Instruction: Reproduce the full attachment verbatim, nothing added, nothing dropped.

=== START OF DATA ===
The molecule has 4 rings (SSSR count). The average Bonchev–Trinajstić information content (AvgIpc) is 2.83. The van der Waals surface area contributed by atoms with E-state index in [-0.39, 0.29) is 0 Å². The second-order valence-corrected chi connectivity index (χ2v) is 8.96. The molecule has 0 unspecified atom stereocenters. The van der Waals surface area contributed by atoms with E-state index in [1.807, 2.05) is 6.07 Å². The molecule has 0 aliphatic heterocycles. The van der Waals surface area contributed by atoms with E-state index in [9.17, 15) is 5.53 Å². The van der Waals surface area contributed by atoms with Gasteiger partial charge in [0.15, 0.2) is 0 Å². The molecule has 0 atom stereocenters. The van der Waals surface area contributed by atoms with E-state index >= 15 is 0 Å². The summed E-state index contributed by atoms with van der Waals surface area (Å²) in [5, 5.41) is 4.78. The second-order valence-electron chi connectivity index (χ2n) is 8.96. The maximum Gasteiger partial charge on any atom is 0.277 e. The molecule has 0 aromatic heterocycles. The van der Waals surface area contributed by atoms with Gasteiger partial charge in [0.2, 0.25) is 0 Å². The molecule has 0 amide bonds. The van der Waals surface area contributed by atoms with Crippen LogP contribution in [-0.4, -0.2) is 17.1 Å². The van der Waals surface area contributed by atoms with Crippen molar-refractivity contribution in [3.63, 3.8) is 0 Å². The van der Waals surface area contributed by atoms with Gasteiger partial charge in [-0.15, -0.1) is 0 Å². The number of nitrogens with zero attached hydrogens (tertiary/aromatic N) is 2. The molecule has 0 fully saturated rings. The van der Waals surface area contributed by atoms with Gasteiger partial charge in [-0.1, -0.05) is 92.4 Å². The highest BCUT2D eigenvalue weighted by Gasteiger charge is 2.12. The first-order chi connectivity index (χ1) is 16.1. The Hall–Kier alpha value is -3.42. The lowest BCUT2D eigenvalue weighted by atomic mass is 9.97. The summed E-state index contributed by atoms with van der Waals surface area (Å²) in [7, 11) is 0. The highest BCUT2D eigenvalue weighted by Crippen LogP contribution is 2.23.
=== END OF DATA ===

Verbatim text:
The molecule has 4 rings (SSSR count). The average Bonchev–Trinajstić information content (AvgIpc) is 2.83. The van der Waals surface area contributed by atoms with E-state index in [-0.39, 0.29) is 0 Å². The second-order valence-corrected chi connectivity index (χ2v) is 8.96. The molecule has 0 unspecified atom stereocenters. The van der Waals surface area contributed by atoms with E-state index in [1.807, 2.05) is 6.07 Å². The molecule has 0 aliphatic heterocycles. The van der Waals surface area contributed by atoms with E-state index in [9.17, 15) is 5.53 Å². The van der Waals surface area contributed by atoms with Gasteiger partial charge in [0.15, 0.2) is 0 Å². The molecule has 0 atom stereocenters. The van der Waals surface area contributed by atoms with E-state index >= 15 is 0 Å². The summed E-state index contributed by atoms with van der Waals surface area (Å²) in [5, 5.41) is 4.78. The second-order valence-electron chi connectivity index (χ2n) is 8.96. The maximum Gasteiger partial charge on any atom is 0.277 e. The molecule has 0 aromatic heterocycles. The van der Waals surface area contributed by atoms with Gasteiger partial charge in [0.2, 0.25) is 0 Å². The molecule has 0 amide bonds. The van der Waals surface area contributed by atoms with Crippen LogP contribution in [-0.4, -0.2) is 17.1 Å². The van der Waals surface area contributed by atoms with Crippen molar-refractivity contribution in [3.63, 3.8) is 0 Å². The van der Waals surface area contributed by atoms with Gasteiger partial charge in [-0.15, -0.1) is 0 Å². The number of nitrogens with zero attached hydrogens (tertiary/aromatic N) is 2. The molecule has 0 fully saturated rings. The van der Waals surface area contributed by atoms with Gasteiger partial charge in [-0.1, -0.05) is 92.4 Å². The highest BCUT2D eigenvalue weighted by Gasteiger charge is 2.12. The first-order chi connectivity index (χ1) is 16.1. The Hall–Kier alpha value is -3.42. The lowest BCUT2D eigenvalue weighted by atomic mass is 9.97. The summed E-state index contributed by atoms with van der Waals surface area (Å²) in [7, 11) is 0. The highest BCUT2D eigenvalue weighted by Crippen LogP contribution is 2.23.